Birth of the man at the centre of Test cricket's only forfeit. Australian umpire Darrell Hair was never afraid of courting controversy. Along with Billy Doctrove, he found Pakistan guilty of ball-tampering in 2006. He also no-balled Muttiah Muralitharan during the second Test in Melbourne in 1995-96. Hair followed up by slating Murali's action in his autobiography, and he also called Grant Flower for throwing during the Test between Zimbabwe and New Zealand in Bulawayo in 2000-01. Hair was the neutral umpire during some of the defining moments of Test cricket in the 1990s: Brian Lara's 375, Mike Atherton's 185, Courtney Walsh's 500th Test wicket. But he will forever be remembered as the umpire whose actions led to the first forfeit in the history of the game. The ICC later changed the result to a draw, following pressure from the Pakistan Cricket Board, before changing it back to an England victory in February 2009.
Birth of the first man to be no-balled in a Test for throwing. Australian Ernie Jones was a fearsome fast bowler who took 64 wickets in his 19 Tests and took England apart at Lord's in 1899. Legend also has it that he bowled a short one that passed through WG Grace's beard in response to derisory comments from the doctor. Jones was first called for throwing against England in Melbourne in 1897-98. After that there were repeated murmurings about his action, but in the Wisden Almanack Sir Stanley Jackson, the former England captain, described such aspersions as "absolutely absurd". Jones died in Adelaide in November 1943.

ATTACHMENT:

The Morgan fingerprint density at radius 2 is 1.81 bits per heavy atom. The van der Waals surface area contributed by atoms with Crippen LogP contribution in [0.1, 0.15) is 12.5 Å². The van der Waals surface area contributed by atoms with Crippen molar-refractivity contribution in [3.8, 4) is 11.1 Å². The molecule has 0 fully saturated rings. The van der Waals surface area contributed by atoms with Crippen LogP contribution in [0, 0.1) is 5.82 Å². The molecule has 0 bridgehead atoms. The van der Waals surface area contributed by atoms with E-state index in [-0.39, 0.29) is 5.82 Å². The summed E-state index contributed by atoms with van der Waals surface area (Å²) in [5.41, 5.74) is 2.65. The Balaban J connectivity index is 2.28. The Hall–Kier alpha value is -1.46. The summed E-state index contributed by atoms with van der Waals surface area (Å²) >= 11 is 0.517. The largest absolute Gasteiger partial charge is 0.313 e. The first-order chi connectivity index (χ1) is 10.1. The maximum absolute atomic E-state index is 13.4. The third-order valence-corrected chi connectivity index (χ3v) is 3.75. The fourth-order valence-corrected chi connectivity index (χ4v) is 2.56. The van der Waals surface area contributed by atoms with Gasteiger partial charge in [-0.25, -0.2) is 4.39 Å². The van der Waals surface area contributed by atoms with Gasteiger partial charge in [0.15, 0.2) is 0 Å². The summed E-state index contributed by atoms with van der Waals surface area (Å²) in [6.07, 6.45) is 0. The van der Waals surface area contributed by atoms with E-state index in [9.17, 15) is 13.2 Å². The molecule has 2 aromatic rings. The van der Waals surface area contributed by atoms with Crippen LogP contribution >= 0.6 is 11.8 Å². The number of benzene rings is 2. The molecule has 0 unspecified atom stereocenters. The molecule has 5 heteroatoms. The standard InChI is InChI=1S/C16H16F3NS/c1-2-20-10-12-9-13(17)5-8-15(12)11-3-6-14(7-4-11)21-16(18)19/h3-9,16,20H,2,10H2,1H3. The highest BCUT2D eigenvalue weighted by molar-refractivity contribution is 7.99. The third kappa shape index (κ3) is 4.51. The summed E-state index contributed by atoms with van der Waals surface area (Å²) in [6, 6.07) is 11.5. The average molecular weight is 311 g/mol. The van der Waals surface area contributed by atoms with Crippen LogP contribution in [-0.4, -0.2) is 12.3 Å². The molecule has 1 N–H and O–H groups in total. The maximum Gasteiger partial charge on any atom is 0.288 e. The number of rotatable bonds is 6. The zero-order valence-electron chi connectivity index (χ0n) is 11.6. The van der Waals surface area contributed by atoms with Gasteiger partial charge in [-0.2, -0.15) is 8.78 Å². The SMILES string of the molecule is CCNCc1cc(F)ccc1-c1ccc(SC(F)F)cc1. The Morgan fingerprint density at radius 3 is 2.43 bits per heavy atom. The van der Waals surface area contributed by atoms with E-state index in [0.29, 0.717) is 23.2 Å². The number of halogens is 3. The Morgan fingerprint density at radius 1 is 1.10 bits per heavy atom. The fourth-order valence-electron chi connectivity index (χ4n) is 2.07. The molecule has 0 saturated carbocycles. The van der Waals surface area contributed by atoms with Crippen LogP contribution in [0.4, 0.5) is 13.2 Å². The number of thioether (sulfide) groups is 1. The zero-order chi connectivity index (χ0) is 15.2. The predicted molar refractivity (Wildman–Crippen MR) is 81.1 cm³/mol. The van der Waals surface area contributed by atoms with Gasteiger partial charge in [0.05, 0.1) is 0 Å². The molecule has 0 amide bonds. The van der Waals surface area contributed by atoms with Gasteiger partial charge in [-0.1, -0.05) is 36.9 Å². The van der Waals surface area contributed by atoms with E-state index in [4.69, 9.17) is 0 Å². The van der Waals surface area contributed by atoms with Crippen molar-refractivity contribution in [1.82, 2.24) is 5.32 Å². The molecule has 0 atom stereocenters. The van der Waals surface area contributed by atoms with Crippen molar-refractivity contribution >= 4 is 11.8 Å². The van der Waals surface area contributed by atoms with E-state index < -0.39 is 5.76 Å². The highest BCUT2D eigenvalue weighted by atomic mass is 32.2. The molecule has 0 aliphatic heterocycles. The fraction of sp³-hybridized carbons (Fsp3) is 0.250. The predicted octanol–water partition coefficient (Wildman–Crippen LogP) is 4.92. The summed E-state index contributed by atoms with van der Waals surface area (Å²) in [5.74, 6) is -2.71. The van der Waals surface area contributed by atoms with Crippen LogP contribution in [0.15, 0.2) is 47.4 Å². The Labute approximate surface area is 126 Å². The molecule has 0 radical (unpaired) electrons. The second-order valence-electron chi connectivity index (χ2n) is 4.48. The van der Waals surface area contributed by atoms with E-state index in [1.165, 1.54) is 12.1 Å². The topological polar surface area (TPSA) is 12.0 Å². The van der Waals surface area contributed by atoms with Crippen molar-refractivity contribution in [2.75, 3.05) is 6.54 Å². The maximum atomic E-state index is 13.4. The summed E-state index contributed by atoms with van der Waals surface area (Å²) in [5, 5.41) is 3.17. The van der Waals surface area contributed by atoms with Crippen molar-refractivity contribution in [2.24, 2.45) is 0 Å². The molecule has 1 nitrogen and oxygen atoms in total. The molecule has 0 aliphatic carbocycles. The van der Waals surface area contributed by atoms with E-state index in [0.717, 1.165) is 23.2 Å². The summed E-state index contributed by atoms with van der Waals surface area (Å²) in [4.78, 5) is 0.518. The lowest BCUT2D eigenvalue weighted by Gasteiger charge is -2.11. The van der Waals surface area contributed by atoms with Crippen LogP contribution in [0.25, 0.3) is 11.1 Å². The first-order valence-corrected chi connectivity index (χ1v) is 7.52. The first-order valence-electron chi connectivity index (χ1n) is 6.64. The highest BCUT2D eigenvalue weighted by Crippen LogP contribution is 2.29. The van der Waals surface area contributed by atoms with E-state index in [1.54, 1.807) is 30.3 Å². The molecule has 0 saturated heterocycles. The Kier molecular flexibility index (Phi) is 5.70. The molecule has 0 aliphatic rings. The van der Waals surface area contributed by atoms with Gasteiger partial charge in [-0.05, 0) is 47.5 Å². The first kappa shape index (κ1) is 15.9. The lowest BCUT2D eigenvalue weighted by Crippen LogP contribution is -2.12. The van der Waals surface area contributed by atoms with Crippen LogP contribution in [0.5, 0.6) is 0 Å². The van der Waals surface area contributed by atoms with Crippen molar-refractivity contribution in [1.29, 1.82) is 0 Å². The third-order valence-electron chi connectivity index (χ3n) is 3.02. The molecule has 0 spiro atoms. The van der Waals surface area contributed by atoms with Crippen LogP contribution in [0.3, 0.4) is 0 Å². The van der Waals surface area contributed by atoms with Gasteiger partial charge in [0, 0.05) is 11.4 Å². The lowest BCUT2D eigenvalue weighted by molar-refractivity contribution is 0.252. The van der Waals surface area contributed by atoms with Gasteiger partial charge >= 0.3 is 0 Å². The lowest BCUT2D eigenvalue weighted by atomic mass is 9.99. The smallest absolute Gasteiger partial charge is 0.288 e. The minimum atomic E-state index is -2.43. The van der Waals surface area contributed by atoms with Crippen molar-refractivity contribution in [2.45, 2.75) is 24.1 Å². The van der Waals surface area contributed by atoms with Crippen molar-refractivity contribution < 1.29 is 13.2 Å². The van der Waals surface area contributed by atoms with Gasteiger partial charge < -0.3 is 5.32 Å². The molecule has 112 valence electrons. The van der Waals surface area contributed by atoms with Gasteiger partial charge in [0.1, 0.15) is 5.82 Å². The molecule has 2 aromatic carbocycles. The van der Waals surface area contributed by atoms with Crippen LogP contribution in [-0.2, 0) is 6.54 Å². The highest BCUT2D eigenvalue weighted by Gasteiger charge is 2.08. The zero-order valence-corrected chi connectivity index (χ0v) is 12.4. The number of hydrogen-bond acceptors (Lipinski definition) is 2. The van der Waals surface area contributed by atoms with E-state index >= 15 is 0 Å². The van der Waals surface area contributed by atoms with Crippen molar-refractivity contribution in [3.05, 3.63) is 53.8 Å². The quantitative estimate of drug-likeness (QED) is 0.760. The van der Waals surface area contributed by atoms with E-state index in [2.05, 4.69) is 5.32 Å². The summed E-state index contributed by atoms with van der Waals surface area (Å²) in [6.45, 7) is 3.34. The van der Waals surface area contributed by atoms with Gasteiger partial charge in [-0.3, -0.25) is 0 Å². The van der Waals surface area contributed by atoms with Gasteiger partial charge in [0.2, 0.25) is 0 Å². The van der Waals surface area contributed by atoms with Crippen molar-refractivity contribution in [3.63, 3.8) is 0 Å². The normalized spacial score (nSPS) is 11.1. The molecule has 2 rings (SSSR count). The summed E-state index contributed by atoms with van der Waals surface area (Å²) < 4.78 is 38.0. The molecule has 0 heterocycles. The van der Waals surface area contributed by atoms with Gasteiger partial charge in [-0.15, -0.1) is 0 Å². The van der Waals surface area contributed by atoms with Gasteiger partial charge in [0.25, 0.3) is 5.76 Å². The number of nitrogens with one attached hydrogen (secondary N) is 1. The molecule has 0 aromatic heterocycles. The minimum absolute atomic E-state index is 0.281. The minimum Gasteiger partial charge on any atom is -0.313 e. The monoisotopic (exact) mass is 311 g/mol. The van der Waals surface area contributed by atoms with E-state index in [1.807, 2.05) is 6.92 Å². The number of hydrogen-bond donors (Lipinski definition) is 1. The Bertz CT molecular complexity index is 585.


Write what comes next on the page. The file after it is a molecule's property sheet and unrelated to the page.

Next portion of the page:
Birth of Martin Guptill, one from the assembly line of New Zealand openers of the 2000s. Guptill got his first fifty in his sixth Test - against Pakistan in Dunedin in 2009 - and his maiden hundred against Bangladesh - in Hamilton the following year. In 2013, Guptill set the record for the highest individual one-day score for a New Zealander with his unbeaten 189 against England in Southampton. In the 2015 World Cup he broke that record with a double-century in the quarter-final against West Indies. His 237 not out was the highest score in World Cups and the second-highest in ODIs. He was recalled to the Test side for the England tour that followed the World Cup.
Only 15 Tests for West Indies' Allan Rae, who was born today, but his fleeting stay at the top level had nothing to do with a lack of quality. Rae averaged 46 between 1948 and 1953, when the demands of his burgeoning legal career in Jamaica caused him to retire from the first-class game. In Chennai in 1948-49, he added 239 for the first wicket with Jeff Stollmeyer, a West Indian record that stood until 1982-83. But his best innings was probably the one at Lord's in 1950, where his 106 laid a foundation for Ramadhin and Valentine to bowl West Indies to a famous first win in England. Rae went on to become a respected administrator and president of the West Indies Cricket Board between 1981 and 1988.
An unwanted milestone for Mark Taylor in Karachi. When he was caught behind off Waqar Younis, Taylor became the first person to bag a pair in his first Test as captain. But in time Pakistan would become a happier hunting ground: four years later Taylor hit 334 in Peshawar to equal Don Bradman's then-Australian Test record score, before declaring on himself with Brian Lara's 375 in sight.